The book documents the subculture through Tom’s lens — photographs of owners proudly wearing pieces from their own archive, mostly rarities from the brand’s most ostentatious period of the 80s and 90s. “One of the most interesting items is called the ’Silk Crest’ — silk shirts originally made for women, but so loud and colourful that everyone wanted one. In order for men to fit the shirts, they’d cut down the sleeves to make a short-sleeved shirt. No one cared they were made for women, they just wanted to be loud and colourful.”
Combined with some of Thirstin’s own polaroid’s and imagery from the Lo Lifes’ early days, it’s a collector’s tome offering a rare glimpse into the early days of hip-hop’s relationship with high fashion, including its earliest pioneers, rapper and member of the Wu Tang Clan, Raekwon, and hip-hop producer Just Blaze.
“When Wu-Tang first came out, Raekwon wore a lot of Polo on the album covers and in their music videos. He was one of the main artists exposing this fashion within the hip-hop community,” says Tom. “The same goes for Just Blaze. I love his quote in the book where he summarises why this brand means so much to people, ‘I’m not a cattle wrangler, I’m not a skier, and I don’t race yachts for a living, but as a young kid in the hood I wished I could be that, and that’s why we wear the clothes we do.’”
The Lo Lifes’ story also touches on fashion’s desire for diversity and democracy. Ralph Lauren’s elitist preppy world is out of touch with today’s consumer. As Vetements designer Demna Gvasalia explained in an interview with W Magazine in March: “Sometimes, I hear designers from older generations saying, ‘Oh, fashion needs to make women dream … I think it’s dated. Fashion shouldn’t make you dream in 2016. It should just be there for us to wear.”
The book’s release also coincides with the brand’s evolution. In September, Ralph Lauren handed the CEO reins to 41-year-old Stefan Larsson, who previously worked for H&M and Old Navy. Though Ralph is still executive chairman and chief creative officer, Stefan’s surprise appointment aims to resuscitate a slump in overall sales through restructuring its management team and the closure of some of its stores, streamlining the business to move with the times.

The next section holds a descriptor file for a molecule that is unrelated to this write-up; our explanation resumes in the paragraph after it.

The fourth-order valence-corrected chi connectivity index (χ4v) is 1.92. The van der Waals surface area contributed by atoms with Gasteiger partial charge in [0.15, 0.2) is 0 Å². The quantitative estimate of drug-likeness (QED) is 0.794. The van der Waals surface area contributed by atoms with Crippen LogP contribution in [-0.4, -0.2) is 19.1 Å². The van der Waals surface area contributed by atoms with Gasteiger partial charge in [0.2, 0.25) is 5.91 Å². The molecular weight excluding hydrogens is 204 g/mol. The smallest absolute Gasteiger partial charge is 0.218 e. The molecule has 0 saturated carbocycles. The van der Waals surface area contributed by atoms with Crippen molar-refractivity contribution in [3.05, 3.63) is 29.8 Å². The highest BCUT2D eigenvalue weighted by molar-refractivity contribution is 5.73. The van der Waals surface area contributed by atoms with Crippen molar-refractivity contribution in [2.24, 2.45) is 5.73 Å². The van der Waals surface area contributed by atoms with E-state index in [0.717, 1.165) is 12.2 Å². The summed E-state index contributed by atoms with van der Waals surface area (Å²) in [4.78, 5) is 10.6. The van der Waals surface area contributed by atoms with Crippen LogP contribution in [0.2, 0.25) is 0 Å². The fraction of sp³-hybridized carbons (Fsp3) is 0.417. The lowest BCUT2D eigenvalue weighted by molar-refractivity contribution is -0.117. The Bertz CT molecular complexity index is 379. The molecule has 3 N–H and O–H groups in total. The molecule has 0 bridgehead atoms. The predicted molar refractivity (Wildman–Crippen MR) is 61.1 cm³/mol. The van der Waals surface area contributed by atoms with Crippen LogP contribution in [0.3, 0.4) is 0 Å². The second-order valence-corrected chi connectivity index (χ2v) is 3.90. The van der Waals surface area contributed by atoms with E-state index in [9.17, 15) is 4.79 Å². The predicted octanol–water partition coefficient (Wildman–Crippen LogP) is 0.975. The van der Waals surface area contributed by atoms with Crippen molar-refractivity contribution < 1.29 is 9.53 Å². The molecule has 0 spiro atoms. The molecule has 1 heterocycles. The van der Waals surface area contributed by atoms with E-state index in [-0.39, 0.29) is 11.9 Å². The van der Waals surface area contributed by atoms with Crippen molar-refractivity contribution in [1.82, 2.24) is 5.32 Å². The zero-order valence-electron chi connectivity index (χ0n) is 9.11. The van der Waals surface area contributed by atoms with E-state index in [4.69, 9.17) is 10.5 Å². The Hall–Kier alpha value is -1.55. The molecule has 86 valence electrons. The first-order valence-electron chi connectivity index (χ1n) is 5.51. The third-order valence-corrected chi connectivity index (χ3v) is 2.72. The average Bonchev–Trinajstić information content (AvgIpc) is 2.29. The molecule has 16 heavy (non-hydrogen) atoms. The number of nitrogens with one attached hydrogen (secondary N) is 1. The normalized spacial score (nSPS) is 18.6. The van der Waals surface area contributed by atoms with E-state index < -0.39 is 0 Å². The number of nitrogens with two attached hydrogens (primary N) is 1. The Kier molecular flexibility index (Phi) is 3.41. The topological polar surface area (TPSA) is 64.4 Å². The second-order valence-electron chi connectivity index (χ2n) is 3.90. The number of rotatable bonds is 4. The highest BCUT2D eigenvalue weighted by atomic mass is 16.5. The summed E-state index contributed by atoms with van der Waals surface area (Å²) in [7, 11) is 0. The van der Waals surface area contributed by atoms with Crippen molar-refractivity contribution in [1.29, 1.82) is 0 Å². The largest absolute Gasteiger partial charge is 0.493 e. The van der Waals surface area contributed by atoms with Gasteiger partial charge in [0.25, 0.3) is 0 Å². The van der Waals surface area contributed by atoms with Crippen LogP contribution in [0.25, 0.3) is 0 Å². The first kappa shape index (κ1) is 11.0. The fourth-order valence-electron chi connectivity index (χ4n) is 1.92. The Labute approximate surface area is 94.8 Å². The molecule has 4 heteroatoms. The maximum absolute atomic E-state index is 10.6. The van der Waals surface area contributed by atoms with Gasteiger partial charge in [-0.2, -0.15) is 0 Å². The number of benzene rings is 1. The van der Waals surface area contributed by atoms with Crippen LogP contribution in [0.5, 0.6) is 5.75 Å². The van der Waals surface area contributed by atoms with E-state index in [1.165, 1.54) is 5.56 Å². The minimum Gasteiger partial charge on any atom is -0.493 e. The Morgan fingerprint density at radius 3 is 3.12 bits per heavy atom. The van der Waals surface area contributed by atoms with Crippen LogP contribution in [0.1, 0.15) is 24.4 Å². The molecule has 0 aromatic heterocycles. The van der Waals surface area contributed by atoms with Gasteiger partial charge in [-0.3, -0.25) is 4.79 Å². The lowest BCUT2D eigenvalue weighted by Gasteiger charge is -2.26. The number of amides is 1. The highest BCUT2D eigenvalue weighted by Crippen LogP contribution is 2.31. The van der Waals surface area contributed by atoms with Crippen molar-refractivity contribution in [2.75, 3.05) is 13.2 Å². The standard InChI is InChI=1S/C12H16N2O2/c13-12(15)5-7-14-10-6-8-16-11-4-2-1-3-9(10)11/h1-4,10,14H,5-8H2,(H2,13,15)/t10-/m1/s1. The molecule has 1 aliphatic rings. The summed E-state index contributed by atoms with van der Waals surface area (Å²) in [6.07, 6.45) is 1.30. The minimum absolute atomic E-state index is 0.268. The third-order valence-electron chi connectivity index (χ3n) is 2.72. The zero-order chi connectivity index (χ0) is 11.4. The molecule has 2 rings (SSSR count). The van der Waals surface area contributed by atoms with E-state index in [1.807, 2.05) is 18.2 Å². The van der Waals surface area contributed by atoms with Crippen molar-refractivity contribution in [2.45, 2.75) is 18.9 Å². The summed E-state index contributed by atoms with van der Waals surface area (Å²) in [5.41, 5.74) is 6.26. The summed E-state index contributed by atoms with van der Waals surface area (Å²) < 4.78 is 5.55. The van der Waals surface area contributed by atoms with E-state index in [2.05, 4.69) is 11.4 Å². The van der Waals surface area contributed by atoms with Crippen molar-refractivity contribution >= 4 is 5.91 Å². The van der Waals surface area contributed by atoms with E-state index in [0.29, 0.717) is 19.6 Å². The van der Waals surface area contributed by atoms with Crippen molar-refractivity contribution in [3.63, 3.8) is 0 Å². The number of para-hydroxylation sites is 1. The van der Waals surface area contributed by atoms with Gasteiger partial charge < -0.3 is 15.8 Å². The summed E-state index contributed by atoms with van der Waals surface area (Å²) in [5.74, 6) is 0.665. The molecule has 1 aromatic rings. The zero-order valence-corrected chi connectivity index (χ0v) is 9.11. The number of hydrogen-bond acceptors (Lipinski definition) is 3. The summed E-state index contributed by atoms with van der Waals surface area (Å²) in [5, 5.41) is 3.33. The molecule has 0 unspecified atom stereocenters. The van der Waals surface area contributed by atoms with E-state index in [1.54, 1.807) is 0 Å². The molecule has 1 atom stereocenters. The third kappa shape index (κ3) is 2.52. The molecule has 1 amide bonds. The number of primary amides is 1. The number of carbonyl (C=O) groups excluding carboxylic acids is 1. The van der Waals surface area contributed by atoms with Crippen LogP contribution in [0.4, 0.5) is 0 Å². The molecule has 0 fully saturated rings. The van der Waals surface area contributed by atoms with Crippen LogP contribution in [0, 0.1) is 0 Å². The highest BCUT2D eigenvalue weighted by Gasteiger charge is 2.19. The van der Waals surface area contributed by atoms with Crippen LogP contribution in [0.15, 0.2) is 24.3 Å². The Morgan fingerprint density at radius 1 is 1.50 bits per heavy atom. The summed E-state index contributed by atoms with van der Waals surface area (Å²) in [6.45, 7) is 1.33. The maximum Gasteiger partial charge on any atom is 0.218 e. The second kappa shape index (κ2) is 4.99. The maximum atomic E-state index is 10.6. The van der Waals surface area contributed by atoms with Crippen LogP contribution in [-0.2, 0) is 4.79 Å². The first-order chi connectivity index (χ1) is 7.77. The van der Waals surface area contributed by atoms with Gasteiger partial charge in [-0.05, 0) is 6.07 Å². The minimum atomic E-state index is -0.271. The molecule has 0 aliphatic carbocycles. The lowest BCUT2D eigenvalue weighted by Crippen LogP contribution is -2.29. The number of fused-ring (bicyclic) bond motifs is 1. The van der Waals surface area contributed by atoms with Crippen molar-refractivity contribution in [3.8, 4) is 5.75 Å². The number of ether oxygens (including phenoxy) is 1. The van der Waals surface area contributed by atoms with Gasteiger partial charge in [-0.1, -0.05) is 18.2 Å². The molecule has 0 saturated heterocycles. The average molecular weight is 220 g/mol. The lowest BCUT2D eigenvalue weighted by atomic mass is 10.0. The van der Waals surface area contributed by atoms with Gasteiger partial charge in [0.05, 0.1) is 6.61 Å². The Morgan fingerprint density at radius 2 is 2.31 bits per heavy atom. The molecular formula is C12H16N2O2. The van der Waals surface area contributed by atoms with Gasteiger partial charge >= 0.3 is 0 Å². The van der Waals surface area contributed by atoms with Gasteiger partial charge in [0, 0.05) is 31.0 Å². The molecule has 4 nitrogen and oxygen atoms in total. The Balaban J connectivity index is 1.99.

As the brand evolves, so has the direction of modern day Lo Life members, who now focus on the communal aspect of being a collector as opposed to shoplifting, with Thirstin spearheading a positive transition for the group.
“Many of the early members now focus on the positive aspects of having a family and community, coming together to share their love for fashion, to look and feel good. Yes they were thieves and would steal every piece of Polo from Saks Fifth Ave,” says Tom, “but underneath it there was an aspiration to be something greater. They empowered themselves by taking something not meant for them and making it their own.
“I couldn’t help but think of the juxtaposition of the demographics wearing these items of Ralph Lauren and how different their lives were; that someone from the upper East-Side of Manhattan could be wearing a Ralph Lauren ‘Cross-Flags’ sweatshirt without a care in the world, and kids in Brownsville would wear the same sweatshirt but feel like they had a target on their backs.”
Though the company has never officially acknowledged the Lo Lifes, its effect on their community resonates with debate over what the American Dream means today.
“The Lo Lifes desired something better for themselves and wanted to embody this lifestyle of the American Dream that Ralph Lauren represented,” says Tom. “Along with all of the drama, there was also a kind of beauty in that. One worth documenting.”